Native American-owned banks and credit unions are a type of minority depository institution (MDI), aiming to serve historically marginalized communities and help equip Native American individuals with financial self-sufficiency.

Like other types of MDIs, Native American-owned financial institutions are federally recognized as such and receive technical and management assistance from the government. They are defined as financial institutions that are either majority-owned by Native Americans or have a board of directors that is majority Native American, and they predominantly serve Native American communities.

According to the U.S. Census Bureau, 1.3 percent of the population (or slightly more than 4 million people) are Native American or Alaskan Native. The latest available data from the Federal Deposit Insurance Corp. (FDIC) shows that Native Americans are the most likely to be unbanked — having no bank account — of all racial groups in the U.S. 16.3 percent of Native Americans were unbanked, compared with 13.8 percent for Black individuals and 2.5 percent for white individuals.

Native American-owned banks and credit unions are crucial for reducing the number of unbanked Native Americans, since many primarily serve Native American communities. Here is what you should know about the history and current state of Native American-owned financial institutions in the U.S.

What is a Native American-owned bank or credit union?

Native American-owned banks and credit unions are federally designated as such by the FDIC — the federal agency that insures deposits and oversees financial institutions across the U.S. While banks are for-profit financial institutions, credit unions distribute profits among their members. Both usually offer a variety of financial services, including credit and savings and checking accounts.

Minority Depository Institutions (MDIs)

Native American-owned financial institutions are a type of MDI. MDIs are federally designated by the Financial Institutions Reform, Recovery, and Enforcement Act of 1989, which aimed to do the following:

  • Preserve the number of financial institutions with minority ownership.
  • Preserve the minority character of these institutions in the case of mergers or acquisitions.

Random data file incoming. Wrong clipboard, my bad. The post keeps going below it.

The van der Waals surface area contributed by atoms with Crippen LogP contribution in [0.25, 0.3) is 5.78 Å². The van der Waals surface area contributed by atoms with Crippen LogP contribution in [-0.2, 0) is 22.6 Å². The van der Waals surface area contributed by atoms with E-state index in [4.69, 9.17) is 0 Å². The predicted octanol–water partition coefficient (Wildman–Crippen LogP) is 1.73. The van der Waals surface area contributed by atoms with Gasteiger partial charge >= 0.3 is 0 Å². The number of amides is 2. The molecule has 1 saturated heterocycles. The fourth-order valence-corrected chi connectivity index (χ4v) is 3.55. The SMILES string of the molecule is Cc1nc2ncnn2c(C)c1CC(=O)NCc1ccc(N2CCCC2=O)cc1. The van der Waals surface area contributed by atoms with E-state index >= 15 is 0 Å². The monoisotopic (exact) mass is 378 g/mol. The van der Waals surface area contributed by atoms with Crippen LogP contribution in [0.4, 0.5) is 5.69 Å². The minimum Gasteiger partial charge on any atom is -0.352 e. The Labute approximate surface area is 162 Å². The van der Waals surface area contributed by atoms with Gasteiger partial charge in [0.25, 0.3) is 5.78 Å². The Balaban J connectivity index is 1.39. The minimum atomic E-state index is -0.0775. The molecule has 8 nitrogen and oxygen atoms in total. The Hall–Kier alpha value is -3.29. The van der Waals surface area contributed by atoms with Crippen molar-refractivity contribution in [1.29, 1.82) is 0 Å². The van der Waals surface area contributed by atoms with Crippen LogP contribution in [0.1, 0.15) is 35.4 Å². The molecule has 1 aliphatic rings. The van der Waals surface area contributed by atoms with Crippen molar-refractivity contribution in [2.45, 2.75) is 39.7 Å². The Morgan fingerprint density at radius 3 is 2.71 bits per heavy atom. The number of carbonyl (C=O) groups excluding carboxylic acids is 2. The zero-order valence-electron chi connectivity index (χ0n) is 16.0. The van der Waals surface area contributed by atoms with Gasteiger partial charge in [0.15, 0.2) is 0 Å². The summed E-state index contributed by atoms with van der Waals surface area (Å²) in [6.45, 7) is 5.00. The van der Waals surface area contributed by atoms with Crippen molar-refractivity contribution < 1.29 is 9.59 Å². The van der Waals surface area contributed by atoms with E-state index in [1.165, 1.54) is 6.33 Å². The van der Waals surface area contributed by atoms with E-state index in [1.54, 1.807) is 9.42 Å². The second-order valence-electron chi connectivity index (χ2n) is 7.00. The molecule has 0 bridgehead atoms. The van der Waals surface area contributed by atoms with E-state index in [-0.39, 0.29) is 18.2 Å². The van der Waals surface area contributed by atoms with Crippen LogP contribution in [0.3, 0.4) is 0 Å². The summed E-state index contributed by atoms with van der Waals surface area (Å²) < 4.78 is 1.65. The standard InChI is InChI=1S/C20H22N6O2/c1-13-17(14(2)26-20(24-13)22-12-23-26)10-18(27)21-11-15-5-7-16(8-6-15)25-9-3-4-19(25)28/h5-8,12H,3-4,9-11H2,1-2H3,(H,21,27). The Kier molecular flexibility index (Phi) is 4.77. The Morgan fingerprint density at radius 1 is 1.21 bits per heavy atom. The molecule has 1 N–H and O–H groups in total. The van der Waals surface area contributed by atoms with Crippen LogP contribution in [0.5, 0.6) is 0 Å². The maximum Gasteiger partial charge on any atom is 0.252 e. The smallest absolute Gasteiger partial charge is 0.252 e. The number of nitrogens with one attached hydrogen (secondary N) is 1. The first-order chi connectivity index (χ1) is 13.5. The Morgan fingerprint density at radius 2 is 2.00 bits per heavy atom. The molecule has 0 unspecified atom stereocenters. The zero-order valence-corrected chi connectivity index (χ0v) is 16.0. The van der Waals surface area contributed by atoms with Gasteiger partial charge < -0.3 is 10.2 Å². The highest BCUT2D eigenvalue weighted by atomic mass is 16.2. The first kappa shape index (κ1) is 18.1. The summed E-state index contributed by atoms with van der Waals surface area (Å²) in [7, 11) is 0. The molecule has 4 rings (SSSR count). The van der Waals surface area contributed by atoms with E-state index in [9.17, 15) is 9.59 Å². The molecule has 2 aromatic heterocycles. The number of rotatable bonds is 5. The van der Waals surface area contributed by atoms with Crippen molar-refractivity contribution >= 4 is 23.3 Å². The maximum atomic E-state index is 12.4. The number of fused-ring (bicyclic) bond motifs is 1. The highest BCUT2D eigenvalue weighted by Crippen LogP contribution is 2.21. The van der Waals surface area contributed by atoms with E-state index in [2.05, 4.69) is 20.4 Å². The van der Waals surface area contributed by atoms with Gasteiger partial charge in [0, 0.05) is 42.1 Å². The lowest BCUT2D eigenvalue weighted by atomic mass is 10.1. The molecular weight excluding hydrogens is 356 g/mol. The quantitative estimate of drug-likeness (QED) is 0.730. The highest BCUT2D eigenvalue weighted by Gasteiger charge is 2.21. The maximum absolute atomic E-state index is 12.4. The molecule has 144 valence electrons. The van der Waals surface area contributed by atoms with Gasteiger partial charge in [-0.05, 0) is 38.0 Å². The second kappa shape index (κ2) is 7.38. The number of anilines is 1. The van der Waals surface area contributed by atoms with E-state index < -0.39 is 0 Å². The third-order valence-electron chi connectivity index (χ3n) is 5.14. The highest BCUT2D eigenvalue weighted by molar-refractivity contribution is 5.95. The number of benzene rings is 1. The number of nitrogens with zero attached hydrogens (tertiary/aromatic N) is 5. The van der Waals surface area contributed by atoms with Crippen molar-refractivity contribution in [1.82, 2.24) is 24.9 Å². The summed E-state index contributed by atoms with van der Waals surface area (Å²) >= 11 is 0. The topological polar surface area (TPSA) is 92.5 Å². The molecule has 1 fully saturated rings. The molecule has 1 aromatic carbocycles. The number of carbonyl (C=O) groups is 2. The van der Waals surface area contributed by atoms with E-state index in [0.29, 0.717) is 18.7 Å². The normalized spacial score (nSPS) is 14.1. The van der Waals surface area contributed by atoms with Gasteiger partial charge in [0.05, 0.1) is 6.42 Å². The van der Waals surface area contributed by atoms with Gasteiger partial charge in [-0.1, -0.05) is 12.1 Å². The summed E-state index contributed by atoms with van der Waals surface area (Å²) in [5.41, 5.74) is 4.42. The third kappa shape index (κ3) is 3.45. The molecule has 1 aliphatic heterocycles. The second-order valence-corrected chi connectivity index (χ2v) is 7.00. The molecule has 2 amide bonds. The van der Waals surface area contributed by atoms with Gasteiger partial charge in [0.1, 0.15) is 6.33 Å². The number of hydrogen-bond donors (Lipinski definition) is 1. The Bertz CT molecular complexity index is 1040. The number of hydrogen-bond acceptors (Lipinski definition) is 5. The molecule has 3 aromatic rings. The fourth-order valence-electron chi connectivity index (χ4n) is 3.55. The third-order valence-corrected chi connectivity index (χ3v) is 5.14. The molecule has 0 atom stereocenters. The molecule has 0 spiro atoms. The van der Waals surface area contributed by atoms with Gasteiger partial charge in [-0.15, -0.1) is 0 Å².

• Provide technical assistance, training and education programs.
  • Promote the opening of new MDIs.

The Act continues to protect and promote institutions that are qualified as MDIs today. To qualify, the financial institution must have one of the following:

  1. At least 51 percent of the voting stock is owned by minority individuals (Black, Native American, Hispanic American or Asian American individuals), or
  2. A majority of the Board of Directors are minority individuals and the institution predominantly serves minority communities.

Being classified as MDIs helps Native American-owned banks and credit unions overcome some of the disadvantages that have historically sidelined their communities by granting them extra protections.

Comparison with the largest U.S. banks

There’s a clear difference in asset size between Native American-owned banks and U.S. banks that are not minority-owned.

The four largest U.S. banks each have over $1 trillion in assets. Only one Native American-owned bank, Gateway First Bank, has over $1 billion in assets, which amounts to less than 0.06 percent of the total assets of JPMorgan Chase, the largest U.S. bank.

Native American-owned banks and credit unions

History of Native American-owned banks and credit unions

Native American communities have historically been denied opportunities for economic advancement and lending.